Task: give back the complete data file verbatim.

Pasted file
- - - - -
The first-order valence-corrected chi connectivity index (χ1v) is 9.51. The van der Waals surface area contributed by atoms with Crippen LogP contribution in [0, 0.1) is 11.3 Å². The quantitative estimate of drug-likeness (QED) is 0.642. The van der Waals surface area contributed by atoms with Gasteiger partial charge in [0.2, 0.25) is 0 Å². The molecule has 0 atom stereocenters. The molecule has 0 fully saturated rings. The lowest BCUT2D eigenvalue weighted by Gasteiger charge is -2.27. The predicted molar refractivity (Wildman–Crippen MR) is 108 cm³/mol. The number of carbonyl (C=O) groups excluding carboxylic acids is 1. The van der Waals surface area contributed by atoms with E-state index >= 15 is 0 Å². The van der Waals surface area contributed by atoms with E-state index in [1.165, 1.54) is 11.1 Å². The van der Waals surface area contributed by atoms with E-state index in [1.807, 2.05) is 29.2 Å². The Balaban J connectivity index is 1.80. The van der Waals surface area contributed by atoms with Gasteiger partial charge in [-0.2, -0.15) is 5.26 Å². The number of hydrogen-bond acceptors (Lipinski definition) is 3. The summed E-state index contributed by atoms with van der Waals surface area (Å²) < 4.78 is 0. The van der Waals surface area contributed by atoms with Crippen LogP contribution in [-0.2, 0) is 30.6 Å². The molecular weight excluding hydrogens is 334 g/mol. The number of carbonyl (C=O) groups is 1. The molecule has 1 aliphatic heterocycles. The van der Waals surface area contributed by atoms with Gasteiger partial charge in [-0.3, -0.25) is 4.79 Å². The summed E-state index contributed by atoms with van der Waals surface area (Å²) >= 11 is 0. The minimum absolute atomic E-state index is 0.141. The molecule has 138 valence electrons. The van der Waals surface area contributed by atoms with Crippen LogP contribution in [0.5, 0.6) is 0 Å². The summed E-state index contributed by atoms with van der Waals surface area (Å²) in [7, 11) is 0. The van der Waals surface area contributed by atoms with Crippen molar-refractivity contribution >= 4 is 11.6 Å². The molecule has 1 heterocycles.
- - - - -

The first-order valence-corrected chi connectivity index (χ1v) is 9.51. The van der Waals surface area contributed by atoms with Crippen LogP contribution in [0, 0.1) is 11.3 Å². The quantitative estimate of drug-likeness (QED) is 0.642. The van der Waals surface area contributed by atoms with Gasteiger partial charge in [0.2, 0.25) is 0 Å². The molecule has 0 atom stereocenters. The molecule has 0 fully saturated rings. The lowest BCUT2D eigenvalue weighted by Gasteiger charge is -2.27. The predicted molar refractivity (Wildman–Crippen MR) is 108 cm³/mol. The number of carbonyl (C=O) groups excluding carboxylic acids is 1. The van der Waals surface area contributed by atoms with E-state index >= 15 is 0 Å². The van der Waals surface area contributed by atoms with E-state index in [1.165, 1.54) is 11.1 Å². The van der Waals surface area contributed by atoms with E-state index in [1.807, 2.05) is 29.2 Å². The Balaban J connectivity index is 1.80. The van der Waals surface area contributed by atoms with Gasteiger partial charge in [-0.2, -0.15) is 5.26 Å². The number of hydrogen-bond acceptors (Lipinski definition) is 3. The summed E-state index contributed by atoms with van der Waals surface area (Å²) < 4.78 is 0. The van der Waals surface area contributed by atoms with Crippen LogP contribution in [-0.2, 0) is 30.6 Å². The molecular weight excluding hydrogens is 334 g/mol. The number of carbonyl (C=O) groups is 1. The molecule has 1 aliphatic heterocycles. The van der Waals surface area contributed by atoms with Gasteiger partial charge in [-0.3, -0.25) is 4.79 Å². The summed E-state index contributed by atoms with van der Waals surface area (Å²) >= 11 is 0. The minimum absolute atomic E-state index is 0.141. The molecule has 138 valence electrons. The van der Waals surface area contributed by atoms with Crippen LogP contribution in [0.5, 0.6) is 0 Å². The summed E-state index contributed by atoms with van der Waals surface area (Å²) in [7, 11) is 0. The van der Waals surface area contributed by atoms with Crippen molar-refractivity contribution >= 4 is 11.6 Å². The molecule has 1 heterocycles.